A national miners’ strike in Spain brought the industry to a standstill September 22-23. The strike is in support of workers at the Alonso and Viloria mining corporations, who are demanding the payment of back wages and continued state subsidies for the sector.
Nine thousand miners work in Spain’s remaining 17 pits, with another 40,000 in dependent industries. The strike was preceded by occupations, confrontations with police and burning barricades over road and rail links.
A message read from one occupied mine urged a general mobilisation: “We know that the miners here have lit up the torch of mobilizations that are taking place all over the country”. The Comisiones Obreras, Workers Commissions (CC.OO) and General Union of Labour (UGT) trade union federations had urged miners to end their strike for “humanitarian reasons”, but they refused. When miners erected burning barricades over the AP66 motorway, the general secretary of the Leon Industrial Federation of the CC.OO, Alberto González, disassociated the union from the actions.
The unions were forced to call a second strike, scheduled for September 28-29. This is the same day as the general strike call by the CC.OO and UGT against the Socialist Workers Party (PSOE) government’s labour reforms.
On September 21, 200 miners started a “Black March” from Villablino to León, scheduled to arrive on September 29. This is the day European Union member states meet in Brussels to decide whether the Spanish government’s 2009 Royal Decree, using state credits to force power companies to consume a percentage of local deep mined coal, is legal.
Prime Minister Jose Zapatero’s decree will result in significant job losses, as power companies will only need to purchase a percentage of coal to qualify for credits. If it is rejected the trade unions have said the marchers will continue on to Madrid.
The struggle began after 35 percent of miners had not been paid for two months. On September 1, 50 coal miners occupied Cuevas de Velilla mine, Palencia, ignoring efforts by the trade unions to lure them out.
Victorino Alonso, chairman of the employers’ organisation Carbunion, said that despite state subsidy to the mining sector they had no money to pay miners because they had not sold any coal since February. Coal-fired power stations have opted to buy cheaper coal from abroad. Coal still provides up to 30 percent of Spain’s energy supply.
The European Commission has blocked the PSOE proposals, describing the Royal Decree as an unwanted interference in the operation of the free market. They are insisting that subsidies to deep coal mining throughout Europe be removed. After October 2014, all deep mines will have to close if they remain uncompetitive. Even with subsidies, deep coal mining in Spain cannot sell its coal competitively in the Spanish market.
Marlene Holzner, spokeswoman for Energy Commissioner Günter Oettinger, stated, “This is the final time that an exception is allowed... European coal is not competitive, and the European Union is very clear on this: We do not want to subsidize an industry that cannot survive on its own.”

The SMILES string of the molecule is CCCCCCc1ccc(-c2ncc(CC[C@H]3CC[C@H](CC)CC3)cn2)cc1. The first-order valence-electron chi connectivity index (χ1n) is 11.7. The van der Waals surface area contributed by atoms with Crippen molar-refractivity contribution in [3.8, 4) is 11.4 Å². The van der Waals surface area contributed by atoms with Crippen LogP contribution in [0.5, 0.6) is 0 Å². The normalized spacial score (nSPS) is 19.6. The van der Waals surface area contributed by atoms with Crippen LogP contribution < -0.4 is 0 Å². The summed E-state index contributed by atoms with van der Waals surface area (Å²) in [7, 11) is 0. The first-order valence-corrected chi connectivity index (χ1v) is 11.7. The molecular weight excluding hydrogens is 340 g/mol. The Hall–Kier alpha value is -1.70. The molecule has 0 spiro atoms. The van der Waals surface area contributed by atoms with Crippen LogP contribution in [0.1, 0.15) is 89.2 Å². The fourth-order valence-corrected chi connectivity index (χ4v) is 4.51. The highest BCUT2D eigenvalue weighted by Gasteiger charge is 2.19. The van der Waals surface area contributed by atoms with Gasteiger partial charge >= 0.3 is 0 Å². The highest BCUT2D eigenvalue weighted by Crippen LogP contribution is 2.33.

EU Competition Commissioner, Joaquín Almunia (former Spanish employment minister and chief economist of the UGT trade union), added, “Companies need to be viable without subsidies. This is a question of fairness vis à vis competitors that operate without state aid.”
Last May, the European Commission refused any extension on what it called a bailout for state subsidised industries. Deep coal mining throughout Europe has seen major closure programmes. In Belgium and Britain it is virtually extinct. France is preparing to close over half its remaining coal fired power stations by 2015. Germany, alongside Spain, is lobbying for an extension of subsidised coal.
Alongside the EU and the International Monetary Fund, the United States has been heavily involved in driving forward the pace of austerity in Spain. The Wall Street Journal commented, “If anything, the European Commission’s crackdown on coal-production subsidies is long overdue.... Rather than make the case that ending the subsidies will benefit all Spaniards and reduce a €1 billion drain on Madrid’s overstretched public treasury, Socialist Prime Minister José Luis Rodríguez Zapatero has instead fed coal miners’ expectations of public charity.”
Twenty-five years ago, there were 50,000 miners in Spain. Now there are around 9,000. The PSOE and the trade unions have placed the fate of miners’ livelihoods in the hands of the European Commission and the financial elite, whose austerity policies have driven entire economies to the brink of bankruptcy and their populations into rising poverty.
In Spain, unemployment is twice the EU average, at 20.9 percent. The PSOE government has agreed and implemented every demand for austerity of the EU, the IMF and international investors.
In a deliberate effort to divert miners from uniting with workers throughout Europe facing similar attacks, Carlos Mesa, a UGT regional secretary, urged miners instead to “make a common front” with the employers and government to pressure the European Commission. In a September 14 letter, Cayo Lara, the leader of the Stalinist-led United Left (IU), urged miners to support such a formation, aimed at suppressing the independent interests of the working class, as “the opening of a door to hope”.
The decision the EU makes will be in the interests of the financial elite, not the miners. Miners cannot protect their jobs based on an alliance with the employers, the PSOE and the trade unions to pressure the European Union to maintain subsidies. Protectionist measures in one country only encourage similar moves in another.
Miners must instead unite with their European and international colleagues in the fight for socialist policies and a coordinated energy policy. This must be determined through the democratically expressed interests of working people and guarantee that jobs lost in one industry are taken up elsewhere.